Although we mount everything from the server, there is a minimum that we need to copy to each client. First of all, we need "init", our system will not be able to run anything before init'ing (as the author found out in the hard way ;-). So first, you should copy /sbin/init to your client's sbin dir and then so that rc.S will run, you should copy /bin/sh to the client's bin directory. Also, in order to mount everything you need to copy /sbin/mount to the client's sbin directory. This is the minimum, assuming the first line in your rc.S is mount -av. However, I recommend copying a few more files: update, ls, rm, cp and umount, so that you will have the basic tools in case the client has problems mounting. If you choose to leave your swap on line before mount, you should also copy the swapon binary.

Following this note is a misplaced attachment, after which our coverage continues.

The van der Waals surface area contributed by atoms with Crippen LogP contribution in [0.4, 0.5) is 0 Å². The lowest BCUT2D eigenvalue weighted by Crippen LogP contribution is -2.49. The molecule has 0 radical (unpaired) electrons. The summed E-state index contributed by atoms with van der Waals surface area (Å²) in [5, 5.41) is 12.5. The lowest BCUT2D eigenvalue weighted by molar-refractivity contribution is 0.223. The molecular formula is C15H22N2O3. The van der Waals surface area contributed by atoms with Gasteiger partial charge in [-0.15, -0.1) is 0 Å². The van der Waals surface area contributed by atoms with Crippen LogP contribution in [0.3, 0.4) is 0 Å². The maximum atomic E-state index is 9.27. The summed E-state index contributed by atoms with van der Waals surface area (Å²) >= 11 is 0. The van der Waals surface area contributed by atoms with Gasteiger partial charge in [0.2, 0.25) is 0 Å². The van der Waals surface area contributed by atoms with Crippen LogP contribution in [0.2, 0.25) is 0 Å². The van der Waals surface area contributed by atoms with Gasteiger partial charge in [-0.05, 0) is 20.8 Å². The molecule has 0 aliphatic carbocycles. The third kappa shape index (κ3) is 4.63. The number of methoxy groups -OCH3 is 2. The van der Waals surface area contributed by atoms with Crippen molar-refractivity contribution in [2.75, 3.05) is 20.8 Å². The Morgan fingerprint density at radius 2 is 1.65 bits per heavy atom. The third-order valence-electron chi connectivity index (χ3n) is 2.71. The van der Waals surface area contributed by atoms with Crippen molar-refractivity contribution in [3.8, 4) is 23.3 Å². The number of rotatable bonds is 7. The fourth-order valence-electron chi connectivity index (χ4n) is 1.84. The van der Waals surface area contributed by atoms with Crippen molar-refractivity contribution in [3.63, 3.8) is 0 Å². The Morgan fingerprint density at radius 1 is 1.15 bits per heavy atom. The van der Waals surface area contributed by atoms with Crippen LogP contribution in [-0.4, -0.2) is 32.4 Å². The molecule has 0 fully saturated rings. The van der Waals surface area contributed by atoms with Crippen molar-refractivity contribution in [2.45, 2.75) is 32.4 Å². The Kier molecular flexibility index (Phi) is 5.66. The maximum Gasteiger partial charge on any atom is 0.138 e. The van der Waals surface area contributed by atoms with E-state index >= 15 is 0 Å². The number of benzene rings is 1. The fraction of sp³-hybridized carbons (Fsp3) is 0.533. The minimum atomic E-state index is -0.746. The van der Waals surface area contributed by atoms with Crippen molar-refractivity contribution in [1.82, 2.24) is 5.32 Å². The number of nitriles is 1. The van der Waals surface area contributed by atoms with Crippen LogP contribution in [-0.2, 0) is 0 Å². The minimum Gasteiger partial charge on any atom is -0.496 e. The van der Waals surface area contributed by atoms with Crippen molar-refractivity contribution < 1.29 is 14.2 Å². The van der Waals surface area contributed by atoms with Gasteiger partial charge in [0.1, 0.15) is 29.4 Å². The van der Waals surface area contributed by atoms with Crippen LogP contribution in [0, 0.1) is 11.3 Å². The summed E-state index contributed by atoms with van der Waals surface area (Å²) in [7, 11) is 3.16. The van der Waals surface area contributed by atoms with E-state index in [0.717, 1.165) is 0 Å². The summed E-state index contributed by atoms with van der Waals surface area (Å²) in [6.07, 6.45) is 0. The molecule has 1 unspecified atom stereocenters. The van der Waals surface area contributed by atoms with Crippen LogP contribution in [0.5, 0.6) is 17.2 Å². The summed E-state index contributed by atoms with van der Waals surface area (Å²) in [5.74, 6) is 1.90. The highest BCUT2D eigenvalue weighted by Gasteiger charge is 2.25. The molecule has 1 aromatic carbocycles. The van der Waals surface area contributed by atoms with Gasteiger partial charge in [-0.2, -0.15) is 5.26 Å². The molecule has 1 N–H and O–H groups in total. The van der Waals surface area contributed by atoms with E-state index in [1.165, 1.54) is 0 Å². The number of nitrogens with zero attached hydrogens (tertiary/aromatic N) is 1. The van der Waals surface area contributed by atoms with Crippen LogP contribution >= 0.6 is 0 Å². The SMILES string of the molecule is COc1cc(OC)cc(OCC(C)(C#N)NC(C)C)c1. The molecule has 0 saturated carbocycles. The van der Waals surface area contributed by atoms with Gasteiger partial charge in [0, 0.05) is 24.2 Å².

Since most of these binaries are by default dynamically linked, you will also need to copy a fair part of /lib:

bash# cp -a /lib/ld* /lib/libc.* /lib/libcursses.* /client/hostname/lib

Hardlinking the binaries themselves, instead of copying them, should be considered. Please read my comments on this in Section 2.1 of this Howto.

Please notice, all of the information above assumes that the kernel has been given the network parameters while booting up. If you plan to use rarp or bootp, you will probably need the relevant binaries for these as well.

Generally, you will need the minimum of files that will enable you to configure the network and run rc.S up to the point where it mounts the rest of the file system. Make sure you looked into your /etc/init and rc.S files, making sure there are no "surprises" in any of them, which will require other files to be accessed, before the first mount will take place. If you do, however, find such files, you can either copy them as well, or remove the relevant parts from your init and your rc.S files.